Viscoelastic Phase Separation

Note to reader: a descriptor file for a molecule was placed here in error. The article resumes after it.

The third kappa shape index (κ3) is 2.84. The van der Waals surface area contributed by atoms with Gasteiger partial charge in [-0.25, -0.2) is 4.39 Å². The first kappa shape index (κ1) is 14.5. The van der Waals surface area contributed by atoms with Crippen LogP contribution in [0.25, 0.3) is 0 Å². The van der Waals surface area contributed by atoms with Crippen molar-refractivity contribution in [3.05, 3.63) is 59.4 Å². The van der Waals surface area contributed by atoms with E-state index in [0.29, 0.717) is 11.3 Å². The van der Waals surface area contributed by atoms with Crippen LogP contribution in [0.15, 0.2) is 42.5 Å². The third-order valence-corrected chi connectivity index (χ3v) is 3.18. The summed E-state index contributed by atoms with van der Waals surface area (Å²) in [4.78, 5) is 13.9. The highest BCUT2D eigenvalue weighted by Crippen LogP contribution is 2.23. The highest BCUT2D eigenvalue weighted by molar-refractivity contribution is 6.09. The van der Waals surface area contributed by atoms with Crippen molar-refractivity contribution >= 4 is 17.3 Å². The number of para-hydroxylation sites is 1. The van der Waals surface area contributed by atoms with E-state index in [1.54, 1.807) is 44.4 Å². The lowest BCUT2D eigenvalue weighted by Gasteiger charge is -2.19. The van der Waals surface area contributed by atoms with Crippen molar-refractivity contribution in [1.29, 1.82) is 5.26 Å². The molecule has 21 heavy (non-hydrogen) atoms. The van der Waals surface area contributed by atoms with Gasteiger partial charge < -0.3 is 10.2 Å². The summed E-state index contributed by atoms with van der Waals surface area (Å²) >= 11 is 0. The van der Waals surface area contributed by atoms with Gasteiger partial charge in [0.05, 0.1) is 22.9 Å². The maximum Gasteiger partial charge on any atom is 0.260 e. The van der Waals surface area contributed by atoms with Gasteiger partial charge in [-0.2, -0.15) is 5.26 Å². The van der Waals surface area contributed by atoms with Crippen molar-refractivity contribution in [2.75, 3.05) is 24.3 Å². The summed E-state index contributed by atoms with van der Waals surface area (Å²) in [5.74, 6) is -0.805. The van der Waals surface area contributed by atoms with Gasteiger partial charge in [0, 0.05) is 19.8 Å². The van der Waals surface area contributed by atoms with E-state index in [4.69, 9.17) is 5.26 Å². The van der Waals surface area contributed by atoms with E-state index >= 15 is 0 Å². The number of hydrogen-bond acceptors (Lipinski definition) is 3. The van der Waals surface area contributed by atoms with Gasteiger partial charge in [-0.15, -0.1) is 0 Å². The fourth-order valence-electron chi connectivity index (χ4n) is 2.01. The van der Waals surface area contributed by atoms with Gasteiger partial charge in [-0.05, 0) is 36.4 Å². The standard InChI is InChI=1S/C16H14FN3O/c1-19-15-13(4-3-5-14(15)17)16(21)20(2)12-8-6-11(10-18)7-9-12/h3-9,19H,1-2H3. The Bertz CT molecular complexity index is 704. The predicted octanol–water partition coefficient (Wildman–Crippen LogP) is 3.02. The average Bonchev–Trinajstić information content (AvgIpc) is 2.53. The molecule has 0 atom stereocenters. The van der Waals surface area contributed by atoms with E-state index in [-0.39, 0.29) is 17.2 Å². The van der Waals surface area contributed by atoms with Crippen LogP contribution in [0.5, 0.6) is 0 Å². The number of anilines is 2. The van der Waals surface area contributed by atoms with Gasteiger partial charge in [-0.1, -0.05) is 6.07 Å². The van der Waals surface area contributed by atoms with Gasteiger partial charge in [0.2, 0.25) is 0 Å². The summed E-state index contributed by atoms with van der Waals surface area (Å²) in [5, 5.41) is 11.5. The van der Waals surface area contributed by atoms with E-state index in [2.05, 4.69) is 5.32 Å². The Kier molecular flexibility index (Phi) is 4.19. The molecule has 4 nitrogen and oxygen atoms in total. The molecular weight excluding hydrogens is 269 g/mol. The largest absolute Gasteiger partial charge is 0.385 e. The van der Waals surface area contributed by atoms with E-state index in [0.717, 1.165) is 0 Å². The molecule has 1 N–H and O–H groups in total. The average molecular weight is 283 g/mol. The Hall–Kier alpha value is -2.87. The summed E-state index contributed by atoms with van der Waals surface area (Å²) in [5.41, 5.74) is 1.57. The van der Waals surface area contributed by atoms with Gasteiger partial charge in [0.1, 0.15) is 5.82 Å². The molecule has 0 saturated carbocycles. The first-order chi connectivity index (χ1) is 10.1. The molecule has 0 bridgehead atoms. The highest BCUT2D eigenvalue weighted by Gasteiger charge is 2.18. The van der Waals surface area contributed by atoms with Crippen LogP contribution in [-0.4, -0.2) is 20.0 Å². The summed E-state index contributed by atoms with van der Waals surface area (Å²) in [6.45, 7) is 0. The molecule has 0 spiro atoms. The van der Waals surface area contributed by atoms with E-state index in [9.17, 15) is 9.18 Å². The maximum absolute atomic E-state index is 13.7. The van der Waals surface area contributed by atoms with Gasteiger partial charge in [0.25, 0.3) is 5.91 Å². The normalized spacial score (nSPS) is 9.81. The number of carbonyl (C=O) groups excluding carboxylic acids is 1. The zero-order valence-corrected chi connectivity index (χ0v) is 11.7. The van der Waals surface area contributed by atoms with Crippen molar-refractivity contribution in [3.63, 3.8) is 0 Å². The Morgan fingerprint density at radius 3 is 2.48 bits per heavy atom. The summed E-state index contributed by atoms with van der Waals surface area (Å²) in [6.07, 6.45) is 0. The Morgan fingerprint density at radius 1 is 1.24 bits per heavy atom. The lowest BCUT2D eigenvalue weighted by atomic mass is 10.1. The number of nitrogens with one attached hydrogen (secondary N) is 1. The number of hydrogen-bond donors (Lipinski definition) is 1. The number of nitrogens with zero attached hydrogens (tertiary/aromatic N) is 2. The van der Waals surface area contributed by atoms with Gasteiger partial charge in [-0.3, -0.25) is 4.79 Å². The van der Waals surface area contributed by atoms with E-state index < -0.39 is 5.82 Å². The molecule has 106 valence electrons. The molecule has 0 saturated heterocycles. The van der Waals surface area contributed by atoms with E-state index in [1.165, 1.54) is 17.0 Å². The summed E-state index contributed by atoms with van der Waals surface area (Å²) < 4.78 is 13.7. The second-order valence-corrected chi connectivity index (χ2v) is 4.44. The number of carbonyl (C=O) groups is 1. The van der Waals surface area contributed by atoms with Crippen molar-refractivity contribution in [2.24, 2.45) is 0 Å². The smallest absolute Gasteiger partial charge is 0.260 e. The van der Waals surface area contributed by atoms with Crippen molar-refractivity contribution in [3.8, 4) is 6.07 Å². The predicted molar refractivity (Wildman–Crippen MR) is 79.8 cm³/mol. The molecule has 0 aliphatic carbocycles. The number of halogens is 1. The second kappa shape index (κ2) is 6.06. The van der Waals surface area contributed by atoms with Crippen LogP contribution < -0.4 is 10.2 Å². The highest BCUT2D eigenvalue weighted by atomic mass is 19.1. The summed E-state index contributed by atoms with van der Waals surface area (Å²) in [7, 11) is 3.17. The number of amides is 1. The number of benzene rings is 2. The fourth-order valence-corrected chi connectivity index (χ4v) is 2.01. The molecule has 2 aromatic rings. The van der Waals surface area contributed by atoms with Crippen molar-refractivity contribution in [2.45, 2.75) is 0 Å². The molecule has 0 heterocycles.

Descriptions of phase separation in condensed matter have so far been classified into a solid model (model B) and a fluid model (model H). In the former the diffusion is the only transport process, while in the latter material can be transported by both diffusion and hydrodynamic flow. It has recently been found that in addition to these well-known models a new model of phase separation, the “viscoelastic model”, is required to describe the phase-separation behaviour of a dynamically asymmetric mixture, which is composed of fast and slow components. Such ‘dynamic asymmetry’ can be induced by either the large size difference or the difference in glass-transition temperature between the components of a mixture. The former often exists in so-called complex fluids, such as polymer solutions, micellar solutions, colloidal suspensions, emulsions and protein solutions. The latter, on the other hand, can exist in any mixture in principle. This new type of phase separation is called ‘viscoelastic phase separation’ since viscoelastic effects play a dominant role. Viscoelastic phase separation may be a ‘general’ model of phase separation, which includes solid and fluid models as special cases: for example, fluid phase separation described by model H, which is believed to be the usual case, can be viewed as a “special” (rather rare) case of viscoelastic phase separation. Here we review the experiments, theories and numerical simulations for viscoelastic phase separation. In dynamically asymmetric mixtures, phase separation generally leads to the formation of a long-lived “interaction network” (a transient gel) of slow-component molecules (or particles), if the attractive interactions between them are strong enough. Because of its long relaxation time, it cannot catch up with the deformation rate of the phase separation itself and as a result the stress is asymmetrically divided between the components. This leads to the transient formation of networklike or spongelike structures of a slow-component-rich phase and its volume shrinking. Domain shape is determined by the force-balance condition in this intermediate stage. However, the true late stage of this phase separation can be described by a fluid model. The process can be viewed as viscoelastic relaxation in pattern formation. We discuss the morphological and kinetic features of viscoelastic phase separation, focusing on the differences from those of usual phase separation. The significance of viscoelastic phase separation in pattern formation in Nature and its engineering applications are also pointed out.